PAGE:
Tuesday, May 24, 2005


Buckley writes in his latest op ed, about embyonic stem cell research, that "Practically everybody says that we should not clone. Why not? What's the matter with trying to produce another Marilyn Monroe, or another Vladimir Horowitz? Or, as we perfect the refinements of the trade, another Einstein? One runs the risk -- we'd have to admit this -- of cloning another St. Paul. But when he began to preach, we could inject into him some kind of serum designed to correct antediluvian thought."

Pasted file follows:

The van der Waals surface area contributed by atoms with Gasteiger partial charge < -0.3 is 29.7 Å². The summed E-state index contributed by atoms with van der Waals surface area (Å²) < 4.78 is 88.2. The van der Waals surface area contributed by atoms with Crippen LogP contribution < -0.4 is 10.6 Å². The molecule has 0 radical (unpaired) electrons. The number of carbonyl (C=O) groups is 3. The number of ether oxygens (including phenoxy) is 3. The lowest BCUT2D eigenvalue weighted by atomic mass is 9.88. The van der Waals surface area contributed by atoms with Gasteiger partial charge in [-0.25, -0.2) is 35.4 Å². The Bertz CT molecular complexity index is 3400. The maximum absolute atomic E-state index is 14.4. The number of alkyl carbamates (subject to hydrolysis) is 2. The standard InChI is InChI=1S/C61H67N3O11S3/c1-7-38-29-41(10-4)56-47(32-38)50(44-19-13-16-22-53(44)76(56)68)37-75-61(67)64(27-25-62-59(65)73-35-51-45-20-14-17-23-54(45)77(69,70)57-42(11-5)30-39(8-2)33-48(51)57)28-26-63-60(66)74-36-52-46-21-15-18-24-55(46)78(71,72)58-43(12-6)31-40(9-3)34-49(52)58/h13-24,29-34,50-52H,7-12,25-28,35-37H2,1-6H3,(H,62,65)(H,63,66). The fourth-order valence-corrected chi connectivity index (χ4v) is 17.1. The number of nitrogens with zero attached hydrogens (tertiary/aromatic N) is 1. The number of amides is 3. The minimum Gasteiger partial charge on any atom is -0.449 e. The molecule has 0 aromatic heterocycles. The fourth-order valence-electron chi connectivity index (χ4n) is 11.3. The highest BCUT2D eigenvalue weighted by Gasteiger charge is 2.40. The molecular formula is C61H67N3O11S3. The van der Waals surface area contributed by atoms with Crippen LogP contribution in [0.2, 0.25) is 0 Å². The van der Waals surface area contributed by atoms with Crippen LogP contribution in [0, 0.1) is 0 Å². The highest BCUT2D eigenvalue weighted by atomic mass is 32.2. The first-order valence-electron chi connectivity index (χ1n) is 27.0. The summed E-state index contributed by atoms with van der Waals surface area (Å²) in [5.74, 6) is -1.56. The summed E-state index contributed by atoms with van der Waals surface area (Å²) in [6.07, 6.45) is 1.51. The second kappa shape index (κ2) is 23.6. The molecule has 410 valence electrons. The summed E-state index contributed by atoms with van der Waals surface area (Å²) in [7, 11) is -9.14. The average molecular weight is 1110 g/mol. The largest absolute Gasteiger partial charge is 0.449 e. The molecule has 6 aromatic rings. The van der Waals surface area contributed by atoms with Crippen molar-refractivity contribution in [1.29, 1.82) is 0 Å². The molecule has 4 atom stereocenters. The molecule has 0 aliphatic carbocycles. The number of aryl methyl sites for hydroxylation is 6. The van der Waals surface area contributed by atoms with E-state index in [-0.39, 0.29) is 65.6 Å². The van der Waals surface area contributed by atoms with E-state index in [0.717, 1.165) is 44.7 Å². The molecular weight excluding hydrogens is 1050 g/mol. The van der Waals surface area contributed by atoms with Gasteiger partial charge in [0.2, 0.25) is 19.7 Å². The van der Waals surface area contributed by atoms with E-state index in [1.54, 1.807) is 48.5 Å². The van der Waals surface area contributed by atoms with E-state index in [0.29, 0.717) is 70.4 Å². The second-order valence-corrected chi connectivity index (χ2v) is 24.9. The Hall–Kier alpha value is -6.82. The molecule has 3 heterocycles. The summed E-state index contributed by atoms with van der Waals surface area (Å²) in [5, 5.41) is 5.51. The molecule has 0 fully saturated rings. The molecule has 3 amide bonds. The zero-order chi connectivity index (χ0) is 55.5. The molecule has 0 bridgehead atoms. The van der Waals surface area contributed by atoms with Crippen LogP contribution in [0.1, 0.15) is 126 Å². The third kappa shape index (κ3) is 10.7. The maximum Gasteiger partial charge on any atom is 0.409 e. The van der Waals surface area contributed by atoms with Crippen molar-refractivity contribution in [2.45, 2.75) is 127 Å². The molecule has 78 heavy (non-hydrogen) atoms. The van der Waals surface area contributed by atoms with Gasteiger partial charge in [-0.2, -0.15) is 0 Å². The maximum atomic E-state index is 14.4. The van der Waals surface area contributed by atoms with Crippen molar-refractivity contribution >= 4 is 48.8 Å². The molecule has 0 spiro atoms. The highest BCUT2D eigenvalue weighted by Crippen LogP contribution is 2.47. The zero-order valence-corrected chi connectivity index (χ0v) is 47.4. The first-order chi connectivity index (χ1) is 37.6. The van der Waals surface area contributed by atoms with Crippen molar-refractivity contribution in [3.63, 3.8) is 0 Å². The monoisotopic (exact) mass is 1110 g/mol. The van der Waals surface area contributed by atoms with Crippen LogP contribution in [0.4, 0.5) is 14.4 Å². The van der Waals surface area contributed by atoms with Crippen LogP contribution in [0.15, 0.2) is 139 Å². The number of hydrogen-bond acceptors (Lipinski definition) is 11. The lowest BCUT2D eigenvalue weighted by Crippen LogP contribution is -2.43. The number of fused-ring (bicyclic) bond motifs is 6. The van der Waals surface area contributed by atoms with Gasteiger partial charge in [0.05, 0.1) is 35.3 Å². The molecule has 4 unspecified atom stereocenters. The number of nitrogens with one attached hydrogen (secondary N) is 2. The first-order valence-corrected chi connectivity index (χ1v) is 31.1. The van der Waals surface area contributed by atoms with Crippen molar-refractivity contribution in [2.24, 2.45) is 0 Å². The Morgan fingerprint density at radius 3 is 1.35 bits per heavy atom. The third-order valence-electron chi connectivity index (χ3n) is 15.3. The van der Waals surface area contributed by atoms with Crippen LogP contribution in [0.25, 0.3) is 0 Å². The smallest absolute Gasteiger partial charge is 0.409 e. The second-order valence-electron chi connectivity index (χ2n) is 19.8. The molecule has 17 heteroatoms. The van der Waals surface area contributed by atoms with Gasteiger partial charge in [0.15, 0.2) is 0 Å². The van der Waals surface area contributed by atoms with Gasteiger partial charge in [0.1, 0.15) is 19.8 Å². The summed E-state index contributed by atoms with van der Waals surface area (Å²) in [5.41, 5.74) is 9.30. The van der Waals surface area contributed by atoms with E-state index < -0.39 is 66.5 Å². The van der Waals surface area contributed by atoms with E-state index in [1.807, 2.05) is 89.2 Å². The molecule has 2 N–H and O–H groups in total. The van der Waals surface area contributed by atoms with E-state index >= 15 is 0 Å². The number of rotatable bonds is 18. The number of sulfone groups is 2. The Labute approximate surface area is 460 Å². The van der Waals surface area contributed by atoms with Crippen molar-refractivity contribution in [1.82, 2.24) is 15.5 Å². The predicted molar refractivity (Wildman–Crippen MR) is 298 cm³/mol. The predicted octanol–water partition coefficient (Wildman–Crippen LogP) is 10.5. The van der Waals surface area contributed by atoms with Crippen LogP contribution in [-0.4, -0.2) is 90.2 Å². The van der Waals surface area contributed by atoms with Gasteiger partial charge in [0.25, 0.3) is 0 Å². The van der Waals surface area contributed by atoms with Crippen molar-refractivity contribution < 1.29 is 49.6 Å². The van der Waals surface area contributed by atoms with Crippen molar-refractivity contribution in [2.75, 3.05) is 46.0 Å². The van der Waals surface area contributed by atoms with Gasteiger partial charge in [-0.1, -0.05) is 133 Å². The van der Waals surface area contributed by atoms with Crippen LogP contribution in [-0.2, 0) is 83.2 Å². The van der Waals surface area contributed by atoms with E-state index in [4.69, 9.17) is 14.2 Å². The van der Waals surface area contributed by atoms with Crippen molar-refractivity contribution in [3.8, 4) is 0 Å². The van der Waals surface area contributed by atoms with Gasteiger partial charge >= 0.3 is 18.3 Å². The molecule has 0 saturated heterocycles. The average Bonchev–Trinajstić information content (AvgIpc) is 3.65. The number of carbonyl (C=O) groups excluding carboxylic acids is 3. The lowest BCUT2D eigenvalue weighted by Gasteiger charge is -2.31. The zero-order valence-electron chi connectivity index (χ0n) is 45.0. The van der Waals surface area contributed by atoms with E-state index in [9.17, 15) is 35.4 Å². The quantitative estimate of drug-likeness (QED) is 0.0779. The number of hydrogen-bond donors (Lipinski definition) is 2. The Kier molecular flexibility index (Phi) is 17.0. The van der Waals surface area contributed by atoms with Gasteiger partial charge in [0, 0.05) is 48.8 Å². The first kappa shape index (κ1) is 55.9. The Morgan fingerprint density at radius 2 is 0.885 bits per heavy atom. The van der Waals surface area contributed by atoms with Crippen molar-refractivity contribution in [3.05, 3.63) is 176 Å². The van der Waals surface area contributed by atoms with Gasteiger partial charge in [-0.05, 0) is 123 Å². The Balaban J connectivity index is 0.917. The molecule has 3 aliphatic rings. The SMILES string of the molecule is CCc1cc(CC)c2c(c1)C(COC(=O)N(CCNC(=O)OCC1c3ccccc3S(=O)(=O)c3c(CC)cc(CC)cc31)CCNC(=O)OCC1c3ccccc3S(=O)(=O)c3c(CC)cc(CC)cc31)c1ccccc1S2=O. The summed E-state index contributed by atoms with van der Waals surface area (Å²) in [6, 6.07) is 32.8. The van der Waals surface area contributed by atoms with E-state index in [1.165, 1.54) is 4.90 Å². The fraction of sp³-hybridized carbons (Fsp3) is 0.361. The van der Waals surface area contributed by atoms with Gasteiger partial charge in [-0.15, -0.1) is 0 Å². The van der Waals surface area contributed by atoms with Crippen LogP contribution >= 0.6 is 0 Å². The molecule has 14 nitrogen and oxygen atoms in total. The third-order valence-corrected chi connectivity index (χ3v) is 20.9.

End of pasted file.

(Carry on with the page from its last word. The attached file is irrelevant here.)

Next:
He concludes his typically thoughful piece with, "[Embrionic stem cell] research may or may not end cancer, but it will certainly revolutionize, or seek to do so, laws and conventions that set bioethical limits on medical explorations."

Seems likely to me. I just hope the antediluvian mindset (*) Buckley refers to does not prevail. It is the source of the controversy, refusing to recognize, as it does, the link between the "soul" and the brain.

(*) Yes, I know Buckley's tongue was in his cheek with the "antediluvian" comment, but mine isn't. Separation of soul and brain is antediluvian though.

No brain, no "soul". No problem.

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